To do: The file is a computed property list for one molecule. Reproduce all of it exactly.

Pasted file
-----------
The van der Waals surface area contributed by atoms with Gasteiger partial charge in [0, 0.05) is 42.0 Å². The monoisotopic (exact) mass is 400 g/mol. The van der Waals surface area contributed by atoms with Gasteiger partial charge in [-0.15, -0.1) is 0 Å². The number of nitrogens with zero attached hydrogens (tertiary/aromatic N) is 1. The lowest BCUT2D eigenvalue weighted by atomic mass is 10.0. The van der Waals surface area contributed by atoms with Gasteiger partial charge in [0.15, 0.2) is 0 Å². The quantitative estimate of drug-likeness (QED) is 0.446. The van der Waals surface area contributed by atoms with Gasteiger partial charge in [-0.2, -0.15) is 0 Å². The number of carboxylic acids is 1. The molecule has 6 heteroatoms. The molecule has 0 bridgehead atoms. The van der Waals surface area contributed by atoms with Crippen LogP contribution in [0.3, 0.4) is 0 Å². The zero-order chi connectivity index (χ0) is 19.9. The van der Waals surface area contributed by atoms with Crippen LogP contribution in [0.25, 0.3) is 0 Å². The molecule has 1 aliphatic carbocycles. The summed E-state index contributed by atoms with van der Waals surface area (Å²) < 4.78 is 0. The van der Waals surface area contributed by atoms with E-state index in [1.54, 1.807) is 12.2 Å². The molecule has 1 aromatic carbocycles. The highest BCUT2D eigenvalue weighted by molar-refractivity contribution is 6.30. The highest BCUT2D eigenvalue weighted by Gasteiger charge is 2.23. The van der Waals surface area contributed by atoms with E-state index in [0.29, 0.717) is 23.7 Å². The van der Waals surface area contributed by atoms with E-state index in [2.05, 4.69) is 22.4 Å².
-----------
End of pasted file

The van der Waals surface area contributed by atoms with Gasteiger partial charge in [0, 0.05) is 42.0 Å². The monoisotopic (exact) mass is 400 g/mol. The van der Waals surface area contributed by atoms with Gasteiger partial charge in [-0.15, -0.1) is 0 Å². The number of nitrogens with zero attached hydrogens (tertiary/aromatic N) is 1. The lowest BCUT2D eigenvalue weighted by atomic mass is 10.0. The van der Waals surface area contributed by atoms with Gasteiger partial charge in [0.15, 0.2) is 0 Å². The quantitative estimate of drug-likeness (QED) is 0.446. The van der Waals surface area contributed by atoms with Gasteiger partial charge in [-0.2, -0.15) is 0 Å². The number of carboxylic acids is 1. The molecule has 6 heteroatoms. The molecule has 0 bridgehead atoms. The van der Waals surface area contributed by atoms with Crippen LogP contribution in [0.3, 0.4) is 0 Å². The zero-order chi connectivity index (χ0) is 19.9. The van der Waals surface area contributed by atoms with Crippen LogP contribution in [0.25, 0.3) is 0 Å². The molecule has 1 aliphatic carbocycles. The summed E-state index contributed by atoms with van der Waals surface area (Å²) < 4.78 is 0. The van der Waals surface area contributed by atoms with E-state index in [1.54, 1.807) is 12.2 Å². The molecule has 1 aromatic carbocycles. The highest BCUT2D eigenvalue weighted by molar-refractivity contribution is 6.30. The highest BCUT2D eigenvalue weighted by Gasteiger charge is 2.23. The van der Waals surface area contributed by atoms with E-state index in [0.29, 0.717) is 23.7 Å². The van der Waals surface area contributed by atoms with E-state index in [2.05, 4.69) is 22.4 Å².